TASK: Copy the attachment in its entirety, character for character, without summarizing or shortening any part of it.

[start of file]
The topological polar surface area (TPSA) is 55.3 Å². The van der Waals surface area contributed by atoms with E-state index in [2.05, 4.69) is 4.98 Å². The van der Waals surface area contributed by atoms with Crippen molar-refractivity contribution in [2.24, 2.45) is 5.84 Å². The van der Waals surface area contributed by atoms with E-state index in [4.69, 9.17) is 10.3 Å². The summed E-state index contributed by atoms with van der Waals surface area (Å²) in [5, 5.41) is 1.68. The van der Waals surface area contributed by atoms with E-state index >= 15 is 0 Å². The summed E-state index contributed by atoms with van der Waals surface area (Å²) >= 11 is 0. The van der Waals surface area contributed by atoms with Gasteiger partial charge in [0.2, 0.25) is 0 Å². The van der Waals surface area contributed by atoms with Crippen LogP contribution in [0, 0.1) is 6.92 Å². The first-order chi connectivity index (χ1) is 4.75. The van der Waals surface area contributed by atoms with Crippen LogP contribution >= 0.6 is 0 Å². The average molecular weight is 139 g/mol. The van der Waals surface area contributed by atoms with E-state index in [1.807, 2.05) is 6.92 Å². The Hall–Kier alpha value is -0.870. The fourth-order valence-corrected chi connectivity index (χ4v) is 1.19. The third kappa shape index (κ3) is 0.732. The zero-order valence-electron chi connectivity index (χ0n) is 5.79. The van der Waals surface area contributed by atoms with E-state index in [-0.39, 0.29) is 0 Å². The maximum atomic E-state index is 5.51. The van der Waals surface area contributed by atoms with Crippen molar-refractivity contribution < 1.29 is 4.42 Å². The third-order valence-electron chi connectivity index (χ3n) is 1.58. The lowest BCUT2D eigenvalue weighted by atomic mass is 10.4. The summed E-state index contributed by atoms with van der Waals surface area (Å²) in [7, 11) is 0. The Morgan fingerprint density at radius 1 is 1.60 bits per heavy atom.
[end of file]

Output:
The topological polar surface area (TPSA) is 55.3 Å². The van der Waals surface area contributed by atoms with E-state index in [2.05, 4.69) is 4.98 Å². The van der Waals surface area contributed by atoms with Crippen molar-refractivity contribution in [2.24, 2.45) is 5.84 Å². The van der Waals surface area contributed by atoms with E-state index in [4.69, 9.17) is 10.3 Å². The summed E-state index contributed by atoms with van der Waals surface area (Å²) in [5, 5.41) is 1.68. The van der Waals surface area contributed by atoms with E-state index >= 15 is 0 Å². The summed E-state index contributed by atoms with van der Waals surface area (Å²) >= 11 is 0. The van der Waals surface area contributed by atoms with Gasteiger partial charge in [0.2, 0.25) is 0 Å². The van der Waals surface area contributed by atoms with Crippen LogP contribution in [0, 0.1) is 6.92 Å². The first-order chi connectivity index (χ1) is 4.75. The van der Waals surface area contributed by atoms with Crippen LogP contribution >= 0.6 is 0 Å². The average molecular weight is 139 g/mol. The van der Waals surface area contributed by atoms with E-state index in [1.807, 2.05) is 6.92 Å². The Hall–Kier alpha value is -0.870. The fourth-order valence-corrected chi connectivity index (χ4v) is 1.19. The third kappa shape index (κ3) is 0.732. The zero-order valence-electron chi connectivity index (χ0n) is 5.79. The van der Waals surface area contributed by atoms with E-state index in [-0.39, 0.29) is 0 Å². The maximum atomic E-state index is 5.51. The van der Waals surface area contributed by atoms with Crippen molar-refractivity contribution < 1.29 is 4.42 Å². The third-order valence-electron chi connectivity index (χ3n) is 1.58. The lowest BCUT2D eigenvalue weighted by atomic mass is 10.4. The summed E-state index contributed by atoms with van der Waals surface area (Å²) in [7, 11) is 0. The Morgan fingerprint density at radius 1 is 1.60 bits per heavy atom.